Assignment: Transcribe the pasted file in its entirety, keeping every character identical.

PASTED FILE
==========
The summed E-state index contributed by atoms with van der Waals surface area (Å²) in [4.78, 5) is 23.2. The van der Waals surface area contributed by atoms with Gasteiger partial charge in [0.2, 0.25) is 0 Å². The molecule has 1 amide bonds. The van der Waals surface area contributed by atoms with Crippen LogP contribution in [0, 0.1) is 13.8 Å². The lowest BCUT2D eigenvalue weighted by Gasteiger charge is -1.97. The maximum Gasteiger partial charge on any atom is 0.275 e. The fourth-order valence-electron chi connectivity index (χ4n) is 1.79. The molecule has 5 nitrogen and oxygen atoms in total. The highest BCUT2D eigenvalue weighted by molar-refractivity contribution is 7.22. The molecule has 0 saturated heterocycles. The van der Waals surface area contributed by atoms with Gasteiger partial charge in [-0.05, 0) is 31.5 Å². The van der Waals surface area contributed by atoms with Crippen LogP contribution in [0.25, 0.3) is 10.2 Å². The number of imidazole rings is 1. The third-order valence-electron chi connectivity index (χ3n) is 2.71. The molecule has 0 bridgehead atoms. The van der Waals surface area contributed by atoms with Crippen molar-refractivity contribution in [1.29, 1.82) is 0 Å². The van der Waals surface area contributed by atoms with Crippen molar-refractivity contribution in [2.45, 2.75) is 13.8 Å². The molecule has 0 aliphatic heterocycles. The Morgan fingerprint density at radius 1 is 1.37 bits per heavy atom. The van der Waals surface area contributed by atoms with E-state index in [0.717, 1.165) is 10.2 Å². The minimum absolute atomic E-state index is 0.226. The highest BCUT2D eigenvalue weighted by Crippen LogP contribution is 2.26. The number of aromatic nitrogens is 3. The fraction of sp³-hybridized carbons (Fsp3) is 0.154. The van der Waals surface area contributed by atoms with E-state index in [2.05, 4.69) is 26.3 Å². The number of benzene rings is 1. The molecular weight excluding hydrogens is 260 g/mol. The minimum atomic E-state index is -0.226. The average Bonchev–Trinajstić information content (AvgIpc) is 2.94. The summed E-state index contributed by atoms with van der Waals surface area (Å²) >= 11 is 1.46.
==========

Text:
The summed E-state index contributed by atoms with van der Waals surface area (Å²) in [4.78, 5) is 23.2. The van der Waals surface area contributed by atoms with Gasteiger partial charge in [0.2, 0.25) is 0 Å². The molecule has 1 amide bonds. The van der Waals surface area contributed by atoms with Crippen LogP contribution in [0, 0.1) is 13.8 Å². The lowest BCUT2D eigenvalue weighted by Gasteiger charge is -1.97. The maximum Gasteiger partial charge on any atom is 0.275 e. The fourth-order valence-electron chi connectivity index (χ4n) is 1.79. The molecule has 5 nitrogen and oxygen atoms in total. The highest BCUT2D eigenvalue weighted by molar-refractivity contribution is 7.22. The molecule has 0 saturated heterocycles. The van der Waals surface area contributed by atoms with Gasteiger partial charge in [-0.05, 0) is 31.5 Å². The van der Waals surface area contributed by atoms with Crippen LogP contribution in [0.25, 0.3) is 10.2 Å². The number of imidazole rings is 1. The third-order valence-electron chi connectivity index (χ3n) is 2.71. The molecule has 0 bridgehead atoms. The van der Waals surface area contributed by atoms with Crippen molar-refractivity contribution in [1.29, 1.82) is 0 Å². The van der Waals surface area contributed by atoms with Crippen molar-refractivity contribution in [2.45, 2.75) is 13.8 Å². The molecule has 0 aliphatic heterocycles. The Morgan fingerprint density at radius 1 is 1.37 bits per heavy atom. The van der Waals surface area contributed by atoms with E-state index in [0.717, 1.165) is 10.2 Å². The minimum absolute atomic E-state index is 0.226. The highest BCUT2D eigenvalue weighted by Crippen LogP contribution is 2.26. The number of aromatic nitrogens is 3. The fraction of sp³-hybridized carbons (Fsp3) is 0.154. The van der Waals surface area contributed by atoms with E-state index in [2.05, 4.69) is 26.3 Å². The number of benzene rings is 1. The molecular weight excluding hydrogens is 260 g/mol. The minimum atomic E-state index is -0.226. The average Bonchev–Trinajstić information content (AvgIpc) is 2.94. The summed E-state index contributed by atoms with van der Waals surface area (Å²) >= 11 is 1.46.